Boston College Report about Medicare Drug Program
If you have been wondering about the new Medicare Drug Program, you are not alone. Singularly, this new change in Medicare signifies an attitude towards those needing the service and those who are able to pay.
Boston College’s Center for Retirement Research’s recent report noted key findings such as:
- Overall, the economic burden (expressed as a percent of income spent on OOP expenditures and premiums) averaged 18.5 percent of 2010 income, with top decile spending at 32 percent or more of their income going to health care.
- A typical beneficiary spent 1.4 percentage points less of their income in 2010 than in 2005. When this burden is decomposed, we observed that the share of income spent for prescription drugs declined by 1.3 percentage points. This was the major component of the decline in this burden. The burden of premiums increased over the period, offsetting some of the gains from declining expenses for prescription drugs.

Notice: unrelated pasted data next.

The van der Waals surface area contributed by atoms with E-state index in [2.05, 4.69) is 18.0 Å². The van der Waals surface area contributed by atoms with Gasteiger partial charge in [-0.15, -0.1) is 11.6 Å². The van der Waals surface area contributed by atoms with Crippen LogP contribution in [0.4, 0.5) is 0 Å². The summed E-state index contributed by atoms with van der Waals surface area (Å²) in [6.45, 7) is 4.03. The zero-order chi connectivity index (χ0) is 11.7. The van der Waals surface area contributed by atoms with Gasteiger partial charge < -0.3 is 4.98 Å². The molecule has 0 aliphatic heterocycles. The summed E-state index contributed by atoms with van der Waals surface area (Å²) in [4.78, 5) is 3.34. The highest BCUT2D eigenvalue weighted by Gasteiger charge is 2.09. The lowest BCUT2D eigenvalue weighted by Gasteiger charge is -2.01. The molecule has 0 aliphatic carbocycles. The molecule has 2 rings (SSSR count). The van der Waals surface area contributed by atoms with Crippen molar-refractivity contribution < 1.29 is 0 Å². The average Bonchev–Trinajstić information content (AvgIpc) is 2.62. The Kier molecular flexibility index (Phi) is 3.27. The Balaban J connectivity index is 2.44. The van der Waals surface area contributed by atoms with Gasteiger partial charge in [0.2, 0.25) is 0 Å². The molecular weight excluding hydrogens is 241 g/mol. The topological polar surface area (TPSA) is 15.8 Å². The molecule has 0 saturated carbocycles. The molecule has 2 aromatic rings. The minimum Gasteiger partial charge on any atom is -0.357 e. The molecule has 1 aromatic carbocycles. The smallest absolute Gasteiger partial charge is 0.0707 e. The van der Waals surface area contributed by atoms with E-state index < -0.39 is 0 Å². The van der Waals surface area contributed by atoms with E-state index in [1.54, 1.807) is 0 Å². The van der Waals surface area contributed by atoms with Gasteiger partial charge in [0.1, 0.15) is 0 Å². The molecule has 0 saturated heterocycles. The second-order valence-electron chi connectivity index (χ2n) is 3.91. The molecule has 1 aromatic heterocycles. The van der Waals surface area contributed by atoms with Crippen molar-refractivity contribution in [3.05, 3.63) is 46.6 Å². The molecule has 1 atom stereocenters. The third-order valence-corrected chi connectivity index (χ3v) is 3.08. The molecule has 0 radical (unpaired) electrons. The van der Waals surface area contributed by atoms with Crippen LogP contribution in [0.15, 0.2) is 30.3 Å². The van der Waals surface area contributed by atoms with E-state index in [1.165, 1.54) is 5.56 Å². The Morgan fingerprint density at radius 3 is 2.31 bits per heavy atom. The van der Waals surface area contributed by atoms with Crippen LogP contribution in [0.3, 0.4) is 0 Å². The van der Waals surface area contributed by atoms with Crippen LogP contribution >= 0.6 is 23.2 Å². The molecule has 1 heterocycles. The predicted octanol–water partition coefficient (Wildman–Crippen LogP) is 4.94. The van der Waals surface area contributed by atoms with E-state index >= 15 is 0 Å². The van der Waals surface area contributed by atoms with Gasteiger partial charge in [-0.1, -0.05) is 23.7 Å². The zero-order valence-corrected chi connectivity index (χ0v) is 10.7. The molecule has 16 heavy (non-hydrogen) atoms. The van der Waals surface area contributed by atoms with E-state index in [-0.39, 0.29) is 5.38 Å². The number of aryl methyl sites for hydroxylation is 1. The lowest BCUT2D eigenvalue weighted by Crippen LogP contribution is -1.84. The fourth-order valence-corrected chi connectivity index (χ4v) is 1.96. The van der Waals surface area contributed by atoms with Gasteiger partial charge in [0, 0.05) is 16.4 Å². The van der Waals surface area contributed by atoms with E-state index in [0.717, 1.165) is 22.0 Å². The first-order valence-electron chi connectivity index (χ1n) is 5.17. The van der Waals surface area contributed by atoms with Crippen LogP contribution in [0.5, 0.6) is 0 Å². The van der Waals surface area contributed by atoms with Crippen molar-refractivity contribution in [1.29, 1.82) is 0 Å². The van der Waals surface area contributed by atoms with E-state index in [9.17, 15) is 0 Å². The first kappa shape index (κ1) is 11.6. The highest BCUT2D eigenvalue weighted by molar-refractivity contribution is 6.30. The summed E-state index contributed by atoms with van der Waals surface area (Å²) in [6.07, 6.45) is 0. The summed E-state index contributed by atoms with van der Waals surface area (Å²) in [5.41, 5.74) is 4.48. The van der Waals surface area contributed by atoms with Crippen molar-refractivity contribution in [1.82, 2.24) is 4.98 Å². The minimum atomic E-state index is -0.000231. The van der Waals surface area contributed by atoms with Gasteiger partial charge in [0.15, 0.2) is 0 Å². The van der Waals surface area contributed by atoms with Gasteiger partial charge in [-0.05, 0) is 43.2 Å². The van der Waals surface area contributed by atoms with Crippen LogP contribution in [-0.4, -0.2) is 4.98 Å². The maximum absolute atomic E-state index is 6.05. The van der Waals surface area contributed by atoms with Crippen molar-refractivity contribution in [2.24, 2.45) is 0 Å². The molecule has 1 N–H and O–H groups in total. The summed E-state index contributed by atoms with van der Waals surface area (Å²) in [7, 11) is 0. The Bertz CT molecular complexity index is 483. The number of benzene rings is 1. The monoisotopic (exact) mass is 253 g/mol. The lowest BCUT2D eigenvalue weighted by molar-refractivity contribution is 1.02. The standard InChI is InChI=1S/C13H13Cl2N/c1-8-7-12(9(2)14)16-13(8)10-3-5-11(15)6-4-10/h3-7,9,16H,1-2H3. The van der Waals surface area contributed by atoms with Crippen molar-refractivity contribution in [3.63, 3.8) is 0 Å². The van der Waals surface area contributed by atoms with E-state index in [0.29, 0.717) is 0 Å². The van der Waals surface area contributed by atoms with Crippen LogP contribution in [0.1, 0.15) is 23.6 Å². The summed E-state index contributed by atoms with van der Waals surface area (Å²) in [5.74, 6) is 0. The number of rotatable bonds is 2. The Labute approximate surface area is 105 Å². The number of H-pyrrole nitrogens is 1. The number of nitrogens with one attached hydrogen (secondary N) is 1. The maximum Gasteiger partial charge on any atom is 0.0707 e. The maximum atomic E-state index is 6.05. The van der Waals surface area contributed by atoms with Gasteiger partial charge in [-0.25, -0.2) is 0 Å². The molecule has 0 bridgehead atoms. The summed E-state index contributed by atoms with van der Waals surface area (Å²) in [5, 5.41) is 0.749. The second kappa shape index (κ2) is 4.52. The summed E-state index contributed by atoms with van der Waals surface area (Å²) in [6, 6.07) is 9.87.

- These gains were mostly observed at the high end of the burden distribution, i.e., those who were spending more than 20 percent of their income on health care. This group had lower incomes, on average, and were much less likely to possess employer-sponsored supplemental (or self-purchased) coverage.
- Dual eligibles experienced a lower economic burden in 2010, even though their incomes were also significantly lower compared to the rest of the Medicare beneficiaries. Compared to other Medicare beneficiaries, they experienced relatively larger reductions in economic burden between 2005 and 2010.
The Economic Burden of out of Pocket Medical Expenditures Before and After Implementation of the Medicare Perception Drug Program
By Ayse Akincigil and Karen Zurlo
The entire paper can be found at this link: http://crr.bc.edu/wp-content/uploads/2015/10/wp_2015-28.pdf